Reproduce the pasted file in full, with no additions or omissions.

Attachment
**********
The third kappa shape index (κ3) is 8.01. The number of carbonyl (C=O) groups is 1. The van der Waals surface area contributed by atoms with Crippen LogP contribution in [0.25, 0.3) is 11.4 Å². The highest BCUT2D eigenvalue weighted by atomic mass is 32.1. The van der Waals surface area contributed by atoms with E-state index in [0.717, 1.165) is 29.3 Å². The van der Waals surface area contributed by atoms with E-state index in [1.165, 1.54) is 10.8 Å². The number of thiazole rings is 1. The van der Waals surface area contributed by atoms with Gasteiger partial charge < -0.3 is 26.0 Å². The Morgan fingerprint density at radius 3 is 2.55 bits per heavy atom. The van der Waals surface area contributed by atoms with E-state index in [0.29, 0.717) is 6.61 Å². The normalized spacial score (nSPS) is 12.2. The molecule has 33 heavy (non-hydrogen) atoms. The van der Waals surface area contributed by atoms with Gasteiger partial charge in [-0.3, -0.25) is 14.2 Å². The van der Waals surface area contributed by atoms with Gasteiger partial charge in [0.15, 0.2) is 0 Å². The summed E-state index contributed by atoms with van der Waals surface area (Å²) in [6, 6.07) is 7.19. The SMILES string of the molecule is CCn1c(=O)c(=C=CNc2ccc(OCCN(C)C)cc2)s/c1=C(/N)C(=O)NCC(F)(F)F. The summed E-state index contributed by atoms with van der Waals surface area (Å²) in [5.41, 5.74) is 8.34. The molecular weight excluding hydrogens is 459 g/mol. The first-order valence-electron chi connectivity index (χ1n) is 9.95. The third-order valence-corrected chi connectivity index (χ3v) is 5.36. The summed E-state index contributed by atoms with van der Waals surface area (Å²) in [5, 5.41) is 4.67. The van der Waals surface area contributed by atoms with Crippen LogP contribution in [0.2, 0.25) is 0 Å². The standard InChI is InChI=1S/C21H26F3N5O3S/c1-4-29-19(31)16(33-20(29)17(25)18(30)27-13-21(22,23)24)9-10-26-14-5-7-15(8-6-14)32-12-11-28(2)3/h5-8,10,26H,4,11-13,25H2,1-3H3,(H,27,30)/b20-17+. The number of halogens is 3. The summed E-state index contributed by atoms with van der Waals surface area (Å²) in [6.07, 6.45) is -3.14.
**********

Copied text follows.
The third kappa shape index (κ3) is 8.01. The number of carbonyl (C=O) groups is 1. The van der Waals surface area contributed by atoms with Crippen LogP contribution in [0.25, 0.3) is 11.4 Å². The highest BCUT2D eigenvalue weighted by atomic mass is 32.1. The van der Waals surface area contributed by atoms with E-state index in [0.717, 1.165) is 29.3 Å². The van der Waals surface area contributed by atoms with E-state index in [1.165, 1.54) is 10.8 Å². The number of thiazole rings is 1. The van der Waals surface area contributed by atoms with Gasteiger partial charge < -0.3 is 26.0 Å². The Morgan fingerprint density at radius 3 is 2.55 bits per heavy atom. The van der Waals surface area contributed by atoms with E-state index in [0.29, 0.717) is 6.61 Å². The normalized spacial score (nSPS) is 12.2. The molecule has 33 heavy (non-hydrogen) atoms. The van der Waals surface area contributed by atoms with Gasteiger partial charge in [-0.3, -0.25) is 14.2 Å². The van der Waals surface area contributed by atoms with Gasteiger partial charge in [0.15, 0.2) is 0 Å². The summed E-state index contributed by atoms with van der Waals surface area (Å²) in [6, 6.07) is 7.19. The SMILES string of the molecule is CCn1c(=O)c(=C=CNc2ccc(OCCN(C)C)cc2)s/c1=C(/N)C(=O)NCC(F)(F)F. The summed E-state index contributed by atoms with van der Waals surface area (Å²) in [5.41, 5.74) is 8.34. The molecular weight excluding hydrogens is 459 g/mol. The first-order valence-electron chi connectivity index (χ1n) is 9.95. The third-order valence-corrected chi connectivity index (χ3v) is 5.36. The summed E-state index contributed by atoms with van der Waals surface area (Å²) in [5, 5.41) is 4.67. The van der Waals surface area contributed by atoms with Crippen LogP contribution in [0.2, 0.25) is 0 Å². The standard InChI is InChI=1S/C21H26F3N5O3S/c1-4-29-19(31)16(33-20(29)17(25)18(30)27-13-21(22,23)24)9-10-26-14-5-7-15(8-6-14)32-12-11-28(2)3/h5-8,10,26H,4,11-13,25H2,1-3H3,(H,27,30)/b20-17+. The number of halogens is 3. The summed E-state index contributed by atoms with van der Waals surface area (Å²) in [6.07, 6.45) is -3.14.